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Global Equities Portfolio Manager Lee Rosenbaum recently presented at the Inside Network Growth Assets Symposium where he spoke about the team’s multi-dimensional approach to identifying and assessing quality.

The article below was published in the Inside Adviser.

Valuing companies and their potential for growth is a slippery, convoluted process. Quality is a key metric, according to Loomis Sayles, but other factors play an equal role.

The valuation of companies that form the spine of growth sleeves in portfolios is a skill that fund managers hang their collective hats on. Defining and assessing quality plays a large part of that skillset, but Boston-bred money manager Loomis Sayles believes quality is just part of a spectrum.

The notion of quality can be defined, according to Loomis Sayles vice president Lee Rosenbaum, as “companies with a durable competitive advantage driven by multiple dimensions”.

But quality in itself is an ill-defined, shape-shifting thing, believes Rosenbaum, who also runs the firm’s global equity opportunities and global allocation strategies. Speaking at The Inside Network’s Growth Symposium in Sydney via video-link from Boston, Rosenbaum explained some of the philosophy behind the group’s valuation process.

“I think we can all recognise that the definition of quality varies, and I’m not here to tell you that our way is the right way for everyone,” he said. “Our approach is what we sometimes refer to as multi-dimensional. We don’t think quality is an absolute, it can flex and bend, strengthen and weaken depending on the situation and over time.”

Quality is intrinsic to the long-term health of any company investment, Rosenbaum explained. Defining quality characteristics Loomis Sayles looks for include capital allocation, business model, strong management, ESG, intangible assets, market structure and return on invested capital.

“Our ultimate goal is to really understand the sources and sustainability of a business’s competitive advantage, and how durable that advantage is,” he said. “It’s not a set of [rules] or a checklist, and it’s not a set of binary outcomes. You don’t need all seven for a business to get in the portfolio.”

Aside from quality, however, Rosenbaum believes two other factors require serious consideration.

“While quality’s one of the three ways that we think about how to generate output, we also embed – and it’s equally as important – what we call an intrinsic value growth alpha driver, as well as a valuation output driver.”

It’s when these three come together, Rosenbaum said, that Loomis Sayles is most successful in the research and underwriting processes it uses to bring businesses into its global equity portfolio.

“Buying businesses at a discount to our assessment on a range of scenarios from a net present value perspective, is equally as important in our overall underwriting of businesses… as how we think about managing the portfolio from a portfolio construction perspective.”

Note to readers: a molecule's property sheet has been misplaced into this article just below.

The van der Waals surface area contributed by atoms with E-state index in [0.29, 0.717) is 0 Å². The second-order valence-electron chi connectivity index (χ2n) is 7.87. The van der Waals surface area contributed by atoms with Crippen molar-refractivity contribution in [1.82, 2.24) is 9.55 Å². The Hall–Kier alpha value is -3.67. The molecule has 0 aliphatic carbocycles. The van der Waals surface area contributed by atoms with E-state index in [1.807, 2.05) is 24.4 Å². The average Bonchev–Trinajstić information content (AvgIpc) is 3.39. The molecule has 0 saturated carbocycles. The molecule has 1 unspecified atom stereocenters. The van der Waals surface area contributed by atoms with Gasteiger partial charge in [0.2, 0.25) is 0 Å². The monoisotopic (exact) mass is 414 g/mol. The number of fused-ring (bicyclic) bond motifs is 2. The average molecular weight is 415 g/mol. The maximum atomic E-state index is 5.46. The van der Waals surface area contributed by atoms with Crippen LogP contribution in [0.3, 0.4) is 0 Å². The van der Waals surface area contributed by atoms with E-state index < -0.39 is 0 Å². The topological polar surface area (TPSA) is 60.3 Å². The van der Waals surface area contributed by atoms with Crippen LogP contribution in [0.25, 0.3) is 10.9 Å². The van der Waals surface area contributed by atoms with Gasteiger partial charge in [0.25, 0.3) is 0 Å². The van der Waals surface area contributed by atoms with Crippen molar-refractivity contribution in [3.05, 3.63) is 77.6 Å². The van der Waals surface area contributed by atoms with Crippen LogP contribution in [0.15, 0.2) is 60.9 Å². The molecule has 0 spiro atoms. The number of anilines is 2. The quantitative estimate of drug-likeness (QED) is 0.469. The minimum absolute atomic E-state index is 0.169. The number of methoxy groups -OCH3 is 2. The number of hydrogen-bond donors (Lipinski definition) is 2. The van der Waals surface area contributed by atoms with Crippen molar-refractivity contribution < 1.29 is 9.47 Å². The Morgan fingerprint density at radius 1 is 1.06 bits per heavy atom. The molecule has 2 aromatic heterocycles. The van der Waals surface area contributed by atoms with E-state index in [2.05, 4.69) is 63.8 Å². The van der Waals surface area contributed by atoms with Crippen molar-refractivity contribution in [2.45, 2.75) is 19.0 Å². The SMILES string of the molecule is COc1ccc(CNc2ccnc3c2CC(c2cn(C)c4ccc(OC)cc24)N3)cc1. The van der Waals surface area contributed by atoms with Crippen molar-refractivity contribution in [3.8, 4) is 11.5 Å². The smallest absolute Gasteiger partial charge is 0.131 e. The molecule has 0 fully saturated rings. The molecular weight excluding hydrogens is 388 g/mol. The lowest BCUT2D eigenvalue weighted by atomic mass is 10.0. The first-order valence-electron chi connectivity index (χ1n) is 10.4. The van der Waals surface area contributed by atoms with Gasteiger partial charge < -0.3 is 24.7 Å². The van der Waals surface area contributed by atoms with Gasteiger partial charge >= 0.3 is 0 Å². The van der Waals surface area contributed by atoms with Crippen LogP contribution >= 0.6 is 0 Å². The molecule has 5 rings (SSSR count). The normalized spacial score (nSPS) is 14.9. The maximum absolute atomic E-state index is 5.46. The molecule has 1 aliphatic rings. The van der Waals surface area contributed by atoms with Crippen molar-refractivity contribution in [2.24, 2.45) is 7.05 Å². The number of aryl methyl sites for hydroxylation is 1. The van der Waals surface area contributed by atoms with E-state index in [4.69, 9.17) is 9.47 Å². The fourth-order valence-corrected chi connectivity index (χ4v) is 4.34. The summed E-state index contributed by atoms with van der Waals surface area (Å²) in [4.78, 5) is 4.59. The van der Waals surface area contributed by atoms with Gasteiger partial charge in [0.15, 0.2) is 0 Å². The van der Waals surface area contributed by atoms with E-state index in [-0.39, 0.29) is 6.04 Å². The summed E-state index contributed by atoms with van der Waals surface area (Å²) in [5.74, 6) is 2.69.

Quality viewed through the growth prism

Also on the panel, and being beamed in from Scotland, Dundas Global Investors analyst David Keir acknowledged the role quality plays, but took a more growth-orientated slant to assessing business health.

“We believe firstly, you’ve got to be long term,” Keir said. “You’ve got to follow a clear, thorough philosophy and most importantly, you’ve got to be disciplined.”

As growth, rather than income, takes primacy for Dundas, the group would rather see dividends reinvested in the company it invests in. Accordingly, the “flywheel” of quality metrics it looks at differs from that of Loomis Sayles.

“We’re the manager who wants less dividends today,” he said, explaining that the payout ratio is much more important. “We spend a lot of time looking at how much [businesses] retain to reinvest in the business.

“For us it’s a mitigating relativism, a measure of historical performance,” Keir continued. “It really is a covenant with shareholders, and it is absolutely an active decision taking over your boardroom table.”


The information in this article is provided for general information purposes only and does not take into account the investment objectives, financial situation or needs of any person. Investors Mutual Limited (AFSL 229988) is the issuer and Responsible Entity of the Loomis Sayles Global Equity Fund (‘Fund’). Loomis Sayles & Company, L.P. is the Investment Manager. This information should not be relied upon in determining whether to invest in the Fund and is not a recommendation to buy, sell or hold any financial product, security or other instrument. In deciding whether to acquire or continue to hold an investment in the Fund, an investor should consider the Fund’s Product Disclosure Statement and Target Market Determination, available on the website or by contacting us on 1300 157 862. Past performance is not a reliable indicator of future performance. Investments in the Fund are not a deposit with, or other liability of, Investors Mutual Limited and are subject to investment risk, including possible delays in repayment and loss of income and principal invested. Investors Mutual Limited does not guarantee the performance of the Fund or any particular rate of return.

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